Contributors
Gutierrez, Megan, Johnston, Carol, Appel, Christy, et al.
Created Date
2013

Food deserts are defined as regions with low average income, low accessibility to grocery stores, and high adverse health outcomes. Food deserts have thus become an important area of public health research, and many actions are being taken across the country to "solve" the variety of problems food deserts represent. Despite the many solutions promoted to improve food security, healthy food access, and health outcomes among individuals living in food desert areas, not all activities have been critically assessed for their potential for sustained impact. Further, little research has been conducted in the state of Arizona regarding food-related ‘assets’ available …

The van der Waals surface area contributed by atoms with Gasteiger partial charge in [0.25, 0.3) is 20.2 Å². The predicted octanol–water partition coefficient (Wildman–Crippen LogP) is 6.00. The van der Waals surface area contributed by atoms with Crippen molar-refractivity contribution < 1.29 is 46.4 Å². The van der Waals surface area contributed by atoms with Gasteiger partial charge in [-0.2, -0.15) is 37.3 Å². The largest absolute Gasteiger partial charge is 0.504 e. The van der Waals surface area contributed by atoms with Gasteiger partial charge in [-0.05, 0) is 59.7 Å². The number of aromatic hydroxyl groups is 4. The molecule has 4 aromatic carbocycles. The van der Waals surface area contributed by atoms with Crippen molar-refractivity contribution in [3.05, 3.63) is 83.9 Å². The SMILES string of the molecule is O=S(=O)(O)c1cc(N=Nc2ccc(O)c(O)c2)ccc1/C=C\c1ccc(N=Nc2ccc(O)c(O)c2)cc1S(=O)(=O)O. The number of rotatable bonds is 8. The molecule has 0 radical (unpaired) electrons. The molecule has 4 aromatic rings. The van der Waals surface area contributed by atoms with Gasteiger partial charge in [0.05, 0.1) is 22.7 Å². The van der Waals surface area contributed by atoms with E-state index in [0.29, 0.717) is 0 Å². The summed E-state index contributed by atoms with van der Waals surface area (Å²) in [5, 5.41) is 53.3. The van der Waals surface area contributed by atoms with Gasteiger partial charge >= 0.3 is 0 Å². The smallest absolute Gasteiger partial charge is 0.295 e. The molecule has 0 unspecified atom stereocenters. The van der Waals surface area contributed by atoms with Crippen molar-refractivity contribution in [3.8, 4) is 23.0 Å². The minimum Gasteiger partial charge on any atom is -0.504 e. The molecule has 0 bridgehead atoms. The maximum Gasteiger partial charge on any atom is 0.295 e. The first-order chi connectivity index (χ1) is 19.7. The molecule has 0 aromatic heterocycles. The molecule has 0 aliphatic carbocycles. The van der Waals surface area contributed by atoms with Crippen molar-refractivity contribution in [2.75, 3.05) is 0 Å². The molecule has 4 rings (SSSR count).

Contributors
Yanamandra, Meghana, Wharton, Christopher, Maienschein, Jane, et al.
Created Date
2015

Research related to food deserts, areas with limited access to healthy and affordable food options, has focused primarily on issues of healthy food access, food quality and pricing, dietary outcomes, and increased risk for chronic diseases among residents. However, upstream challenges that might play a major role in the creation and perpetuation of food deserts, namely problems in the supply chain, have been less considered. In this qualitative study, researchers conducted semi-structured interviews with local produce supply chain representatives to understand their perspectives on the barriers to, and potential solutions for, supplying affordable produce to underserved areas in Phoenix, AZ. …

Contributors
Lacagnina, Gina Elizabeth, Wharton, Christopher, Hughner, Renee, et al.
Created Date
2015